Lars, we hope you receive the message on Artifact Collectors “Antonio Diego Voci” thread. When you sign in on a “Guest” post without registering with AC (it’s free to register when you do) we are unable to respond to you directly and you will not be notified when we respond back to you.*
We” is in reference to the all-volunteer Diego Voci Project to assist the Diego Voci Estate in cataloging all of Diego works of art and creating awareness for the Diego Voci Legacy™. Helga is still living in Taunusstein, Germany near Wiesbaden.
*NOTE: To all Artifact Collector readers, please sign in. 90% of “Guest” entries get lost in cyberspace of the website, preventing further person to person communication. Signing in allows use of AC personal messaging system (not available as a “Guest”).
Stephen and Wendy Max, #collectors of #DiegoVoci™ works of #art and past exclusive agent for Diego’s works in #Canada shares his personal experiences with #DiegoVoci™.
“Diego’s paintings are wordless, eloquent and #joyous expressions of Diego, a man and an artist we have known”. …Stephen and Wendy Max December 1985
“In 1975, we visited Diego and Helga at their home to meet with Diego and consider purchasing additional #paintings.
Diego and Helga were living in #Schwetzingen, #Germany at the time. Diego’s home housed art in so many #mediums and #forms, the visit was enchanting and we appreciated an enjoyable afternoon with Diego and Helga and a great bottle of #wine. On that visit we purchased the “Madchen Mit Tuch” and while there, we noticed an uncompleted painting, on an #easel in Diego’s #studio which was to become Suonatrice di Linto (February 1975).
Wendy and I instantly became entranced with the unfinished work and developed an unshakable bond with the painting, we needed to have it. We were able to convince Diego to complete the painting for us. This was truly a privilege to have witnessed the creation and completion of this painting which we enjoy as a masterpiece today.”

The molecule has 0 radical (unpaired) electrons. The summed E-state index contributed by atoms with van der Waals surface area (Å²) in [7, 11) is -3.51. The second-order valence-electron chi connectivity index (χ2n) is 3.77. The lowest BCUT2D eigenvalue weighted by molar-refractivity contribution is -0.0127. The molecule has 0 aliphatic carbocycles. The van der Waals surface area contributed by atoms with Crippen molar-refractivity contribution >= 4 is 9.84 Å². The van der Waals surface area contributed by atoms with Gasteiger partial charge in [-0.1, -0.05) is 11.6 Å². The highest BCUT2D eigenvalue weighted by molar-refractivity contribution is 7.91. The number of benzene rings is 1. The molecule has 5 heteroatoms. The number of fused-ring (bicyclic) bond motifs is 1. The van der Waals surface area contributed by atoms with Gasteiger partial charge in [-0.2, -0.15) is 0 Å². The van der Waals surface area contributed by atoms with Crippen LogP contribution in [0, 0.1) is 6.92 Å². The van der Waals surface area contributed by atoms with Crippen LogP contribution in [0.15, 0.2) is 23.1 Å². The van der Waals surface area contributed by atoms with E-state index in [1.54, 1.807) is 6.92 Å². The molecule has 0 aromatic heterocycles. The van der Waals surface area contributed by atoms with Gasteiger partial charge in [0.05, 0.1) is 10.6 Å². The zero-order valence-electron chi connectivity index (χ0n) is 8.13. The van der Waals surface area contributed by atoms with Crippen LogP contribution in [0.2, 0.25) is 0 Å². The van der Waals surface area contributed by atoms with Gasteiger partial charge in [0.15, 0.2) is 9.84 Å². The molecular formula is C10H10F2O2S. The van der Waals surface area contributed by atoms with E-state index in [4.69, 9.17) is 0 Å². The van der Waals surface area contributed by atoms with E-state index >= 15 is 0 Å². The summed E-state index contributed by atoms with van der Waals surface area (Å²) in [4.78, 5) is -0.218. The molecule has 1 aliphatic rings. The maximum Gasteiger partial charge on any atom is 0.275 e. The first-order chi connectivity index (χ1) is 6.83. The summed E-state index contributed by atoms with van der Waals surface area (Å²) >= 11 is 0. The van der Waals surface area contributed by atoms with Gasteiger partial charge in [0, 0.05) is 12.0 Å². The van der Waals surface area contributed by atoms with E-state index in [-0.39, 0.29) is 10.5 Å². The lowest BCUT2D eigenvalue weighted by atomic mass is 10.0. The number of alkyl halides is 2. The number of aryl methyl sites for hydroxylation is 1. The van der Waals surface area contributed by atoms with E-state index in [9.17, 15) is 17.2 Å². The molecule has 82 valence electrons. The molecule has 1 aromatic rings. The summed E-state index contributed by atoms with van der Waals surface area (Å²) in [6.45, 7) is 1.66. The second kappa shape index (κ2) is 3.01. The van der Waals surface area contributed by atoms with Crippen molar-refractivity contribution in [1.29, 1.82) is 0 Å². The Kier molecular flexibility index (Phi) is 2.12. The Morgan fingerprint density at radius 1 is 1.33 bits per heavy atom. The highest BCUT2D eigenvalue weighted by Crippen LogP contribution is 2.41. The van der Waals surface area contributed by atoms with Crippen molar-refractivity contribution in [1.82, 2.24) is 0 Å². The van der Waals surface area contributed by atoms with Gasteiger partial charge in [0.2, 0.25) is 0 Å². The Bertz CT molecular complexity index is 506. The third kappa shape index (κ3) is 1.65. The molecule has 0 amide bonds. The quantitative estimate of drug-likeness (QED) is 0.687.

This Guide to #TV shown with the image of “Suonatrice di Linto” was Stephen and Wendy Max first exposure to #DiegoVoci™ in #Germany 1974. https://www.pinterest.com/diegovoci/max-and-diegovocitm/
To view additional writings about “Suonatrice di Linto” click on the links below:
Stay tuned to Part III…
AC DV History #213 2/24/2016
Does the artwork of a long-dead artist fit into the lives of the “New Generation”? Tastes change with time. For example, the constant smoking of internationally collected artist Antonio “Diego” Voci (VOH-chee, 1920-1985) would not be welcome in today’s trendy gathering places where no smoking is allowed. 40 cigarettes a day shortened Diego’s life when his lungs gave up. 45 years ago, at the La Gondola in Ramstein, Germany smoking was accepted. That’s where I dined with Diego on several occasions.
A good red wine, a tablecloth with an ash tray would be Diego’s setting as he perused Italian fare on Gigi’s menu. Diego was most comfortable with extraordinary people in an ordinary setting, playing cards on the Mediterranean with fishermen in some poor village. Diego’s specialty was portrayal of people.
As Victoria Williams wrote in 1974: “In the South, DIEGO says, people live their lives more openly. They are more observable. They gather in groups to talk on the street, they play games in their yards; they sit in the parks, – lovers, strangers, the poor, the rich, mothers, fathers, children, happy people, sad people, – people who have experienced – who are experiencing. PEOPLE … living, feeling, being… these are the subjects of DIEGO. He interprets freely on canvas what he has experienced.”
“An Italian under the rule of the Sun DIEGO paints richly. He is drawn to living colors – warm, bright, dramatic. His paintings radiate. Like DIEGO, they dominate the space around them. They demand attention.”
One thing has not changed. Art remains very much in the lives of our current generation. Tattoos today are a fine art, very personal and proudly displayed on the aficionado’s skin rather than a canvas on a wall. (Notice on The New Yorker cover the small of the lady’s back above the belt line).
The “New Generation” is not blind to quality and value. There are about 4,000 oil paintings signed “Diego” on 2 continents and some of them are appearing at absolute bargains. So be on the lookout.
GOOGLE, “Diego Voci” for more!
Coop Cooprider, DIEGO Historian
DIEGO VOCI PROJECT